As part of an educational visit to Carymoor everyone is invited to take part in our Waste Free Lunch Challenge. This competition encourages schools to bring the most eco-friendly lunches that they can.
Pupils will be asked to sort their rubbish after lunch into different bins. We encourage them to identify items that can be:
Reused - such as a refillable water bottle, lunchbox, tupperware containers.
Recycled - tin foil, aluminium cans,
Composted - fruit peel and cores, vegetable sticks,
Then we weigh the following items to see how much non-recycleable waste was created.
Food Waste - uneaten sandwiches, biscuits, cakes etc
Non-recyclable items - crisp packets, cling film, biscuit and cake wrappers, etc
The combined weight of these items will be used to calculate the amount of waste per pupil. The school with the smallest amount per pupil, and therefore most waste-free lunches, at the end of the academic year will win our ‘Waste Free Lunch Award’.
We understand that some items we class as non-recyclable can be recycled with Terracycle or at Supermarkets but we are focussing on what can be recycled with your kerbside collection. We would like to encourage children not to bring single use water bottles. Although these can be recycled it is much better for the environment to refill a resuable bottle.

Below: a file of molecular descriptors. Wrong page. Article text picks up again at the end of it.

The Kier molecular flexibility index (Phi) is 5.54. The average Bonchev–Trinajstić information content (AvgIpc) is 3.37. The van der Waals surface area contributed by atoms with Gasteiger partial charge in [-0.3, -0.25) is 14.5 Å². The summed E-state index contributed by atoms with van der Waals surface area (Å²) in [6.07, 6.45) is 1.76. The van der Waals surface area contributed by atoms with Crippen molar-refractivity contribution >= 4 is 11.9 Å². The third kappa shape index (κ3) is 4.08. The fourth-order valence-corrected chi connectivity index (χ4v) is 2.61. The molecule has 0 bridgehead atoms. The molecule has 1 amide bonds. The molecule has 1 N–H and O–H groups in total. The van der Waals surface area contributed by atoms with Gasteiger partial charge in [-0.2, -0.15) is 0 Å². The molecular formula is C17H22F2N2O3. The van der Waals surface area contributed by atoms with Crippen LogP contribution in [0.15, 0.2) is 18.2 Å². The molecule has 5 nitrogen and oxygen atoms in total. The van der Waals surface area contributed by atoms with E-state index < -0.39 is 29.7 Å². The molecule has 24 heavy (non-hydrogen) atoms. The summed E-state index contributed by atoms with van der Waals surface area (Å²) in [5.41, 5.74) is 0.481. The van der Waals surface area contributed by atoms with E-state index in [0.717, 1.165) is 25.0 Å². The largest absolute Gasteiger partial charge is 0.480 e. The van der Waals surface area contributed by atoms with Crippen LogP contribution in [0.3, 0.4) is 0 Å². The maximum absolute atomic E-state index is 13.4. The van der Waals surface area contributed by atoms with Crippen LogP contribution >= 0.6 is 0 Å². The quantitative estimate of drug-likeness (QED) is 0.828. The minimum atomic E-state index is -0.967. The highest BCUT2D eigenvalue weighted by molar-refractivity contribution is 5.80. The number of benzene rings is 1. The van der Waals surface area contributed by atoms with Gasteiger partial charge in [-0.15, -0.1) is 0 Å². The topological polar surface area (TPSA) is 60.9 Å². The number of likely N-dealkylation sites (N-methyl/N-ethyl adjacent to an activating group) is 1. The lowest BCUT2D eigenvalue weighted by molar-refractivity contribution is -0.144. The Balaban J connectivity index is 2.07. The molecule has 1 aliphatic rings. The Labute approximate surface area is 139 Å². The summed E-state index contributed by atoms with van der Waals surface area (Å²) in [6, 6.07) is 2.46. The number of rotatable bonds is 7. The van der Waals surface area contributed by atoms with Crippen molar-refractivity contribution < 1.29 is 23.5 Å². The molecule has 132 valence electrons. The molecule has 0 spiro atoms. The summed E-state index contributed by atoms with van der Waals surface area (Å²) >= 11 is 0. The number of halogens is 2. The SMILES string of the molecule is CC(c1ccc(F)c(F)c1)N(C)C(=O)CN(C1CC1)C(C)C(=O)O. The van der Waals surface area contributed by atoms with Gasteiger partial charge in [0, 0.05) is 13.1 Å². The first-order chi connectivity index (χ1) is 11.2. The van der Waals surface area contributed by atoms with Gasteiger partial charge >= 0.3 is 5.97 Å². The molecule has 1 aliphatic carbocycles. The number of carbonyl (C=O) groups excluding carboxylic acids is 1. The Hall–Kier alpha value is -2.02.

Congratulations to Queen's College Taunton who won our Waste Free Lunch competition this year.
Small changes to how a packed lunch is put together can really help to reduce waste. Here are some tips to make a packed lunch as waste free as possible.
Put sandwiches in a reusable container or wrap, such as Tupperware, an ice-cream or margarine tub or beeswax wrap, instead of wrapping in clingfilm or plastic bags.
Use a re-fillable drinks bottle or flask instead of single-use cartons, cans or pouches.
Buy family size packs of crisps, biscuits or yoghurt and transfer small amounts into reusable containers for the day, instead of buying multipacks of individually wrapped items.
Look for recyclable packaging such as paper, card or foil, rather than plastic.
Have fun baking treats with your children. When packed in a reusable container, home baked treats usually create less waste than shop-bought, pre-packaged items. Paper cake cases can be composted.
An extra piece of fruit is a healthy alternative to packaged snacks such as crisps or biscuits and any cores, skins or peel can be composted. If your child finds it a challenge to eat a whole piece of fruit, cut it into smaller pieces and pack them in a reusable container.
Try to only pack the amount of food that your child will eat so that there isn't excess food that might be wasted.